2 pints of raspberries (or other seasonal berry)

12 Amygdalota (almond cookies), crumbled with your hands

1/2 cup chopped almonds

4 Tbsp. chopped mint leaves

  1. Whip your cream into soft peaks then add the ground mastiha and 1/2 cup of icing sugar and continue whipping until you’ve achieved stiff peaks. Set aside.
  2. Place 3/4 of your berries in a bowl with the remaining (1/2 cup) of icing sugar and stir until the sugar is incorporated. Now coarsely mash the berries until you’ve achieved the consistency of a chunky jam.
  3. Add the mashed berries into your whipped and fold in with a spatula. Now add half of the crumbled Amygdalota (almond cookies) into the whipped cream/berry mixture (Mess).
  4. Divide and spoon the Mess into whiskey tumbler glasses then top with the remaining crumbled cookies. Next layer to be placed in the glasses are the reserved berries then the chopped almonds. Finish each serving with a topping of chopped fresh mint and serve immediately or cover and place in the fridge for up to a day.

 

© 2011 – 2014,
Peter Minakis

. All rights reserved.

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15 Comments for “Greek Mess (Ελληνικό μπάχαλο)”

says:

I love your Eton Mess interpretation Peter. Amygdalota are a good substitution for meringues as they contain egg whites but are much more flavoursome and also add that extra “crunch”. The situation today in Athens is not looking good. I think we are on the verge of a major change which will happen the next couple of days. I hope it will be for the better, although most Greeks now see any change as good.

says:

This dessert looks divine! Can’t wait to try it. :) Your passion for Greece, it’s food, it’s culture and it’s people is inspiring. My hope is for better days ahead for Greece and it’s people.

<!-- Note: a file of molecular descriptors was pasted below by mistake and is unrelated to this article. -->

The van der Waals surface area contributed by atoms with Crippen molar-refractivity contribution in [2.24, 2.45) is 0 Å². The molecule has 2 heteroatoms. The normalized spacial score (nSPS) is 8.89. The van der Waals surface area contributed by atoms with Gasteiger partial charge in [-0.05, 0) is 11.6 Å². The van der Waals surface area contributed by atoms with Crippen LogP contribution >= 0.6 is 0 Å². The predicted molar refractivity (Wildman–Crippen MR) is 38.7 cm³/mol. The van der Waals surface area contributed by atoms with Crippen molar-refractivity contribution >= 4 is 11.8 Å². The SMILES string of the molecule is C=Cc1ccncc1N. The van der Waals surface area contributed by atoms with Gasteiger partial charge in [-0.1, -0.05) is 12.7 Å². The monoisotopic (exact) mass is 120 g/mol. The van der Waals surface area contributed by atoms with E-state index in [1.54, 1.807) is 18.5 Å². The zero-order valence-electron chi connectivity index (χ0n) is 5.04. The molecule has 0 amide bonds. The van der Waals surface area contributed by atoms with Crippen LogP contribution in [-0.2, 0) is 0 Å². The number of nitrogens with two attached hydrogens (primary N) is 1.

says:

Politics? Food? Well you def are Greek! LOL! (only kidding!) Well said and more importantly this dessert is well thought out. Love the Greek inspired flavours here and the amygdalota are a perfect substitute for meringues. Yum!

says:

Yum! Looks delish. I make a similar dessert, only layered, not messy by whipping Greek 0% youghurt with sugar, lemon juice, zest and light cream cheese. Keeps it light.
I really like the idea of mashing fresh raspberries with a bit of sugar instead of using jam. Must add lots of flavour.

says:

I would love this with blackberries too Peter since they are my favourite berry at the moment. I love this Greek-ified dish!

says:

Νόμιζα ότι θα ήταν πολιτικό το άρθρο σου :-) . Αλλά με διέψευσες με ένα εντυπωσιακότατο μπάχαλο!

says:

I feel your frustration and that of millions of Greeks; can’t say that we have got it any better in our neck of the woods, in fact, there things are a lot worse and have been for decades.
So making delicious and creative food is an activity I will always love, it is a great escape from the gloom that surrounds us; here I am taking note of some interesting ideas, the addition of mastic in the cream, which I have never done, the use of these cookies, which I have never tasted. (amygdale is tonsils in French by the way). You are inspiring me to try a Lebanese mess of my own now! :)